Series: Math Matters

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Works (16)

The 100-Pound Problem (Math Matters) by Jennifer Dussling
The Blast Off Kid (Math Matters) by Laura Driscoll
Carrie Measures Up (Math Matters) by Linda Williams Aber
Chickens on the Move (Math Matters) by Pam Pollack
A Collection for Kate (Math Matters) by Barbara Derubertis
Count on Pablo (Math Matters) by Barbara Derubertis
Deena's Lucky Penny (Math Matters Series) by Barbara Derubertis
Grandma's Button Box by Linda Williams Aber
Keep Your Distance (Math Matters) by Gail Herman
Lights Out! (Math Matters Series) by Lucille Recht Penner
Lulu's Lemonade (Math Matters) by Barbara Derubertis
Sam's Sneaker Squares (Math Matters (Kane Press Paperback)) by Nat Gabriel
Stacks of Trouble (Math Matters) by Liza Woodruff
Too-Tall Tina by Donna Marie Merritt
Where's That Bone? (Math Matters) by Lucille Recht Penner
Who's Got Spots? (Math Matters) by Linda Williams Aber

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Series description


How do series work?

To create a series or add a work to it, go to a "work" page. The "Common Knowledge" section now includes a "Series" field. Enter the name of the series to add the book to it.

Works can belong to more than one series. In some cases, as with Chronicles of Narnia, disagreements about order necessitate the creation of more than one series.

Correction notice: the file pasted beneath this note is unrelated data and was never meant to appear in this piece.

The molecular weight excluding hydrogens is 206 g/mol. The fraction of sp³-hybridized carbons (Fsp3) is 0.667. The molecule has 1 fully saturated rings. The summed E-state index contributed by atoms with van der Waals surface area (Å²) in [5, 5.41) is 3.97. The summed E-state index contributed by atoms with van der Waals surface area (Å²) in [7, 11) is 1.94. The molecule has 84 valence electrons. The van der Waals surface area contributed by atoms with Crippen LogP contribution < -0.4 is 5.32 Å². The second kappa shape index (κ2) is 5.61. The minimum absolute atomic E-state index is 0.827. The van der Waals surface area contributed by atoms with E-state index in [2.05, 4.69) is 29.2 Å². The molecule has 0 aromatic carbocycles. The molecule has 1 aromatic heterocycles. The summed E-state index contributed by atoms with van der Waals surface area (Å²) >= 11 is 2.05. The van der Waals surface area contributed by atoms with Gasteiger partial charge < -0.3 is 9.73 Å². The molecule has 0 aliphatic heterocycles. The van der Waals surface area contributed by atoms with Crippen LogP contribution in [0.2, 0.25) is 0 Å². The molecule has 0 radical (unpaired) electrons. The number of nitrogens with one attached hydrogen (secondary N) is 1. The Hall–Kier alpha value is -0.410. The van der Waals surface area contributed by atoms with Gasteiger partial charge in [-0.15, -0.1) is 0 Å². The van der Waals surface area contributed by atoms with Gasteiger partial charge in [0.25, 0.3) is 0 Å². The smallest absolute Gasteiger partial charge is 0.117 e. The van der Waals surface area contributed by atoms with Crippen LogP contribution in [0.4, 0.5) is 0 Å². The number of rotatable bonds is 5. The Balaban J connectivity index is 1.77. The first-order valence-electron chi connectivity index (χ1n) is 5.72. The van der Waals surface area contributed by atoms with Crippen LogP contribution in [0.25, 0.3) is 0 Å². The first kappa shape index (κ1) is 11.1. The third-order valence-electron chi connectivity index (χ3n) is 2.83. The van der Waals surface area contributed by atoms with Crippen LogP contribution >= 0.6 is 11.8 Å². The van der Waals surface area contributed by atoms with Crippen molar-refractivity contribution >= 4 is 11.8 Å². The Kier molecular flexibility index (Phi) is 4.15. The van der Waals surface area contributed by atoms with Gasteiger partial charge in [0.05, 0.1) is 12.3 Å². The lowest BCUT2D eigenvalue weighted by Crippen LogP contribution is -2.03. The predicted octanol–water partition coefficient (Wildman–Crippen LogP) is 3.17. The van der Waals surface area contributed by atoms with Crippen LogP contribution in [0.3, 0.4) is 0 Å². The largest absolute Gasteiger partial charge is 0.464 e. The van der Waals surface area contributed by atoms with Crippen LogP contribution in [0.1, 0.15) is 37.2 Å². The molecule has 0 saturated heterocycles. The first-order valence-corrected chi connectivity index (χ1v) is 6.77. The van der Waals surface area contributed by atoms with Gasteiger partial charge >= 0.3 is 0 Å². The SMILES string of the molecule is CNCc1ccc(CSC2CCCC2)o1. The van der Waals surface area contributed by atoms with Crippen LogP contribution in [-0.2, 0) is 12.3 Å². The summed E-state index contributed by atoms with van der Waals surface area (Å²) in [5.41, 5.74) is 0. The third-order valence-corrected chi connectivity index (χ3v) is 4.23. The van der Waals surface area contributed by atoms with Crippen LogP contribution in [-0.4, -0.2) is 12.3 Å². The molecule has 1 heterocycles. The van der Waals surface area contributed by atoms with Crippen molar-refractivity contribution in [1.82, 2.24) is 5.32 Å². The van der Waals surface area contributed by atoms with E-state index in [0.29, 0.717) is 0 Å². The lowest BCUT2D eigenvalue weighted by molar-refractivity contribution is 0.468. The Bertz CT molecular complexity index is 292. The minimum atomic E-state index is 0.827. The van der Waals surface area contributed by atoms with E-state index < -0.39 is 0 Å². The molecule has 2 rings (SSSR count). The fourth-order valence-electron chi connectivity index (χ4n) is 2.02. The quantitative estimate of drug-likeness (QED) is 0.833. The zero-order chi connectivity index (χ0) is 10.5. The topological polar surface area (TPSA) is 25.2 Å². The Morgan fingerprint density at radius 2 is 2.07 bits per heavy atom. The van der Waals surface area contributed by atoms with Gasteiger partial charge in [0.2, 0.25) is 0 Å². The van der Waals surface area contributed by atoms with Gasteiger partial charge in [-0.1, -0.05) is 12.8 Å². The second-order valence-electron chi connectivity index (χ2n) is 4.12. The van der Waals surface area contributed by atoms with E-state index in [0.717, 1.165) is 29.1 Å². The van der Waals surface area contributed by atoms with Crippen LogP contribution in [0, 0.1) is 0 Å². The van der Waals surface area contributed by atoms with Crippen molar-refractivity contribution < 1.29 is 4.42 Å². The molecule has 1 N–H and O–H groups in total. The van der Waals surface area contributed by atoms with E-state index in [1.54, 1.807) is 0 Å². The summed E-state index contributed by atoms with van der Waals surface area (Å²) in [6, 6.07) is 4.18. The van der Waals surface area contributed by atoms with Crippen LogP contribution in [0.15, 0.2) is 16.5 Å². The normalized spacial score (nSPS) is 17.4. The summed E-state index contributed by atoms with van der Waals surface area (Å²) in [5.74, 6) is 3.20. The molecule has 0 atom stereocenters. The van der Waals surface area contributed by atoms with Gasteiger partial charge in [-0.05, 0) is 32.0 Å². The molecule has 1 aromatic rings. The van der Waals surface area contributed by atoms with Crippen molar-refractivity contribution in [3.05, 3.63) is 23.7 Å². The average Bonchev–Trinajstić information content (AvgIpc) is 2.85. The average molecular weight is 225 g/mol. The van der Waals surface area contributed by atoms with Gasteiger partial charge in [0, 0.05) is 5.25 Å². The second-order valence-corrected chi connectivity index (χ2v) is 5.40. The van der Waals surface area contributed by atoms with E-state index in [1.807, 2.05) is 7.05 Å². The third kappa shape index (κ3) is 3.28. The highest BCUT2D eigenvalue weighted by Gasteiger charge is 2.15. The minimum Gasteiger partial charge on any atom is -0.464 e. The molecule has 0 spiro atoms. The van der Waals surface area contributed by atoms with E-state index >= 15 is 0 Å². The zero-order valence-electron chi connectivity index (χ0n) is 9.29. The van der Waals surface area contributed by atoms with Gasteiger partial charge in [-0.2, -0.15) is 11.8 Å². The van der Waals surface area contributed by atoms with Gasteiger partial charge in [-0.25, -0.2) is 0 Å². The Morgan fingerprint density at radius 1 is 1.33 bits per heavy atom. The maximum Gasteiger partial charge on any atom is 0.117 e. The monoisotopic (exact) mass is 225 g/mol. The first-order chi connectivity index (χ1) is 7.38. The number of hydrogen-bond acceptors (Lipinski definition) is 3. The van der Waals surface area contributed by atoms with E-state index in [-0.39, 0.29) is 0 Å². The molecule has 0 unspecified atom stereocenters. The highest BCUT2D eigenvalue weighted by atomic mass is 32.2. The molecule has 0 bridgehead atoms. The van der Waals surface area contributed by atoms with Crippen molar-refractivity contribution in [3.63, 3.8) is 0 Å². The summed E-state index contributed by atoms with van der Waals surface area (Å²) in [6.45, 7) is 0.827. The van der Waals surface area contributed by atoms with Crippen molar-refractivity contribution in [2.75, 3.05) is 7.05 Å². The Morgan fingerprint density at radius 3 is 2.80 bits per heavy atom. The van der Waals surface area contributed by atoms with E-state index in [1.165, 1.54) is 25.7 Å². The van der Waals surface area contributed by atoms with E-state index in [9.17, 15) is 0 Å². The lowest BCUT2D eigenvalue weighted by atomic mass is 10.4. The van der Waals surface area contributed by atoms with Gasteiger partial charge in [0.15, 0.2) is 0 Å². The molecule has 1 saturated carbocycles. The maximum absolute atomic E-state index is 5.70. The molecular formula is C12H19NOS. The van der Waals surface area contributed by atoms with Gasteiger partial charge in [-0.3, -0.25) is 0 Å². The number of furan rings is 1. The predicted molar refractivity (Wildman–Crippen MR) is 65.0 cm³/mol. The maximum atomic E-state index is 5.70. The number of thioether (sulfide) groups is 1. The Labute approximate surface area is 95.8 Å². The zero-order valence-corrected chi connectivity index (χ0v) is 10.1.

Tip: If the series has an order, add a number or other descriptor in parenthesis after the series title (eg., "Chronicles of Prydain (book 1)"). By default, it sorts by the number, or alphabetically if there is no number. If you want to force a particular order, use the | character to divide the number and the descriptor. So, "(0|prequel)" sorts by 0 under the label "prequel."

What isn't a series?

Series was designed to cover groups of books generally understood as such (see Wikipedia: Book series). Like many concepts in the book world, "series" is a somewhat fluid and contested notion. A good rule of thumb is that series have a conventional name and are intentional creations, on the part of the author or publisher. For now, avoid forcing the issue with mere "lists" of works possessing an arbitrary shared characteristic, such as relating to a particular place. Avoid series that cross authors, unless the authors were or became aware of the series identification (eg., avoid lumping Jane Austen with her continuators).

Also avoid publisher series, unless the publisher has a true monopoly over the "works" in question. So, the Dummies guides are a series of works. But the Loeb Classical Library is a series of editions, not of works.


AnnaClaire (15), infiniteletters (3)
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